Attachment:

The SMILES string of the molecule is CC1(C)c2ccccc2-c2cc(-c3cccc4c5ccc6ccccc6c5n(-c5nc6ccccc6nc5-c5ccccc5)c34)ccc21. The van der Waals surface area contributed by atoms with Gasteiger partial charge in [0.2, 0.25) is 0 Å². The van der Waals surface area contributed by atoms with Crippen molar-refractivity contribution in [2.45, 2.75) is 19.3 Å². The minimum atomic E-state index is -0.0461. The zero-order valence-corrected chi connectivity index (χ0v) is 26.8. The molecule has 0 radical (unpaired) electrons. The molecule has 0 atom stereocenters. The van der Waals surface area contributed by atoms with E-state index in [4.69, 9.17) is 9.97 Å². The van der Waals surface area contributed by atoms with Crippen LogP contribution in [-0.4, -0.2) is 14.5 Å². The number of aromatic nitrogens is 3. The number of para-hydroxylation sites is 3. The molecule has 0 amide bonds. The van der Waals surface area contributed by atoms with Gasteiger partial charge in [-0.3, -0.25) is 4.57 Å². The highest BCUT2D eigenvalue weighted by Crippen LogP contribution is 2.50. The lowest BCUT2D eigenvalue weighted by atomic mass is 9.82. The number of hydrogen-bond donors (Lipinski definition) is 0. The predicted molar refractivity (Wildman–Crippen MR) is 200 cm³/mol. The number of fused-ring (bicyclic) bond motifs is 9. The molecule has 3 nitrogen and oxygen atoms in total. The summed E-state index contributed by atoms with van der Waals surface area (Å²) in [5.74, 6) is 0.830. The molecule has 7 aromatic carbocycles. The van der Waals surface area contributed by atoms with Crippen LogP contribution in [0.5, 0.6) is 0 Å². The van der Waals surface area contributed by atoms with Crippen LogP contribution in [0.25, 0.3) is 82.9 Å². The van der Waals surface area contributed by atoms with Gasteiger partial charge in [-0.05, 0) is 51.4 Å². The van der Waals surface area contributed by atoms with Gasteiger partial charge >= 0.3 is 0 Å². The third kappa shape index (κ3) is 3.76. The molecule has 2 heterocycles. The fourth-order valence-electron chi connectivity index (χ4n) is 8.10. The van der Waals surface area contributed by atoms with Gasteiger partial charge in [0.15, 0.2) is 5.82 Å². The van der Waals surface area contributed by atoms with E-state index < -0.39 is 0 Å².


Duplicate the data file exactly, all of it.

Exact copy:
The SMILES string of the molecule is CC1(C)c2ccccc2-c2cc(-c3cccc4c5ccc6ccccc6c5n(-c5nc6ccccc6nc5-c5ccccc5)c34)ccc21. The van der Waals surface area contributed by atoms with Gasteiger partial charge in [0.2, 0.25) is 0 Å². The van der Waals surface area contributed by atoms with Crippen molar-refractivity contribution in [2.45, 2.75) is 19.3 Å². The minimum atomic E-state index is -0.0461. The zero-order valence-corrected chi connectivity index (χ0v) is 26.8. The molecule has 0 radical (unpaired) electrons. The molecule has 0 atom stereocenters. The van der Waals surface area contributed by atoms with E-state index in [4.69, 9.17) is 9.97 Å². The van der Waals surface area contributed by atoms with Crippen LogP contribution in [-0.4, -0.2) is 14.5 Å². The number of aromatic nitrogens is 3. The number of para-hydroxylation sites is 3. The molecule has 0 amide bonds. The van der Waals surface area contributed by atoms with Gasteiger partial charge in [-0.3, -0.25) is 4.57 Å². The highest BCUT2D eigenvalue weighted by Crippen LogP contribution is 2.50. The lowest BCUT2D eigenvalue weighted by atomic mass is 9.82. The number of hydrogen-bond donors (Lipinski definition) is 0. The predicted molar refractivity (Wildman–Crippen MR) is 200 cm³/mol. The number of fused-ring (bicyclic) bond motifs is 9. The molecule has 3 nitrogen and oxygen atoms in total. The summed E-state index contributed by atoms with van der Waals surface area (Å²) in [5.74, 6) is 0.830. The molecule has 7 aromatic carbocycles. The van der Waals surface area contributed by atoms with Crippen LogP contribution in [0.5, 0.6) is 0 Å². The van der Waals surface area contributed by atoms with Crippen LogP contribution in [0.25, 0.3) is 82.9 Å². The van der Waals surface area contributed by atoms with Gasteiger partial charge in [-0.05, 0) is 51.4 Å². The van der Waals surface area contributed by atoms with Gasteiger partial charge >= 0.3 is 0 Å². The third kappa shape index (κ3) is 3.76. The molecule has 2 heterocycles. The fourth-order valence-electron chi connectivity index (χ4n) is 8.10. The van der Waals surface area contributed by atoms with Gasteiger partial charge in [0.15, 0.2) is 5.82 Å². The van der Waals surface area contributed by atoms with E-state index < -0.39 is 0 Å².